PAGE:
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Still in testing, but 8GB may work in Mac mini too!

I really couldn’t wait on this… this news is just too juicy to bottle up for the whole weekend.

While we’re not completely finished with our compatibility testing, early signs are pointing to 8GB of memory supported in not only the new October 2009 Mac mini models, but prior generation mini models as well.  We believe we found the “secret ingredient” that makes exceeding Apple’s recommended 4GB maximum in these machines possible.

Previous testing revealed prior generations of the Mac mini were able to boot with 8GB of memory, but sadly either did not utilize the extra memory installed or – even worse – made the entire machine slower when accessing more than 4GB of memory at a time.  In Late August, Apple released Mac mini EFI Firmware Update 1.2 and this allowed these generations to boot without kernel panic. However, we still found that most systems slowed to a crawl when exceeding 4GB of memory in the system.

So far, here’s what we recently found though: our OWC 8GB Upgrade Kit works in the latest Mac mini 2.26 and 2.53 machines and are consistently and completely utilized by the machines.  We then tested these same modules on the prior generation Mac mini (early 2009)… and found them to work consistently as well! All units tested were running Snow Leopard.

We do have more testing to do using the same memory modules with prior Mac mini generation models running OS X 10.5. We also need to do performance tests to make sure that the additional memory actually gives a solid performance boost when more than 4GB is installed. But at this point, we’re feeling pretty confident that our “secret ingredient”…namely the quality of OWC brand memory… delivers the reliability you desire.

Be sure to check back Monday as we’re hoping to complete our testing at that time and be able to confirm that we will support over 4GB of memory in the Mac mini, or if my excitement got the better of me.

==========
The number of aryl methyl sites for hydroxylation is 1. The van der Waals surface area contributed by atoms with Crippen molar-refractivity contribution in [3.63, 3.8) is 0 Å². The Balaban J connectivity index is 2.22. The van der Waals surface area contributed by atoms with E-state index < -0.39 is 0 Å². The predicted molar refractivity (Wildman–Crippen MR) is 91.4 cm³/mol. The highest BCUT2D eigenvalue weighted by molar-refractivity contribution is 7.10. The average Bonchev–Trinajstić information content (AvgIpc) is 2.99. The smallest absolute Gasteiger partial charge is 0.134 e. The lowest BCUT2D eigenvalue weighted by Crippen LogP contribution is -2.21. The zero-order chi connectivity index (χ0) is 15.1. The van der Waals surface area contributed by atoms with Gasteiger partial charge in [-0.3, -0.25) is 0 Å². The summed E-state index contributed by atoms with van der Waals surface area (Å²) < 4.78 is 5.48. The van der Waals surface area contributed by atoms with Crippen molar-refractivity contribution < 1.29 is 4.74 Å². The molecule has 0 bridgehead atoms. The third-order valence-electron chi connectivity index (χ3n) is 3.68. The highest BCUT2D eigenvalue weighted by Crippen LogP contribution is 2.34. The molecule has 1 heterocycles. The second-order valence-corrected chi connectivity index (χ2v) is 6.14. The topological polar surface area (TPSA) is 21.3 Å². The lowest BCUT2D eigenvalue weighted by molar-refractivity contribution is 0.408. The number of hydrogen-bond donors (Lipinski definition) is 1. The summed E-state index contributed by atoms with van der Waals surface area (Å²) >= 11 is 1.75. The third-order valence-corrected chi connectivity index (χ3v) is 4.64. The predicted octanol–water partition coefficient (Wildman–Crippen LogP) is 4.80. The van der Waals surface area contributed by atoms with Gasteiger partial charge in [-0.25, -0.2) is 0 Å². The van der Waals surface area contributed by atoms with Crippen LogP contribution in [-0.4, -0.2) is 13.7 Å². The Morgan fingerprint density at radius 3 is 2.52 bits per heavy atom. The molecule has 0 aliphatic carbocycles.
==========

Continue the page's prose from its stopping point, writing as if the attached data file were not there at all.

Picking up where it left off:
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  • Hey,
    I ordered the 8GB of RAM for my Late 2009 Mac Mini 3,1 from OWC. Still waiting for it to come, but wondering whether I should get a local computer dealer to install it for me or have my more technical/mechanically skilled father to help me. I have watched the video for installing it and it doesnt seem that complicated. I am just afraid of static electricity, which someone warned me about. Would working on a wooden table with a hardwood floor underneath and not wearing any socks or wool sweaters help?

    • Actually, with the 2009 Mac mini, the toghest part is opening the case. You said you watched our video and it didn’t seem that bad and that your concerns were over static electricity. The things you mentioned all help reduce the amount of static electricity generated, though you should still make sure that you discharge any static from yourself before performing the installation.

      I recommend you read OWC Michael’s article on static electricity and follow the advice there.

    • Hi Brandon…believe this is the install video you need:

      I see that it’s ranked as an Advanced skill level and that we recommend professional assistance. I’d suggest watching the video with your father and determine if you both have the skills and tools to do the install. Most of the time…a lot of time and patience can overcome a lot of challenges.

  • Hi,

    I was wondering. I have a Mac Mini, early 2009, 2.0 ghz model with 1GB. I’m still running OS X which I’m planning to upgrade to Snow Leopard. I also want to upgrade the memory but I’m not sure how much. 4GB seems enough, but I don’t know what I’d gain if I’d choose 8GB. I mainly use it to play a popular MMORPG, but at 1GB it is slow a lot of the time. I’d like to know what everyone here thinks about this and what would be best.

    • To see what benefits adding memory to your Mac mini will get you, you may want to check out our Memory Benchmark page. While it may not be the same game, the HALO results may prove helpful.

      As for how much memory to buy, I will give you the same answer I always give: Buy as much as you can reasonably afford.

      Memory is still – dollar for dollar – the best overall system upgrade you can buy.

  • Are you saying more than 2GB in the 1.66 CD as well?
    That would be fantastic.
    I was just about to upgrade the hd, but now I will wait to hear what you guys have to say. No need to open the mini twice.
    Crossing my fingers

    • The model identifier of the machines we’re testing is macmini3,1. The macmini2,1 and macmini1,1 have hardware limitations that keep their maximum installed RAM at 3.0GB and 2.0GB respectively.

  • I’ve just looked at your new offering for memory upgrades for the iMac (October 2009 models) and I am surprised that the only configuration you offer for 8 GB is 2 x 4GB and not 4 x 2GB which would be cheaper I think. The new iMacs have 4 memory slots, why not use them all for a cheaper upgrade?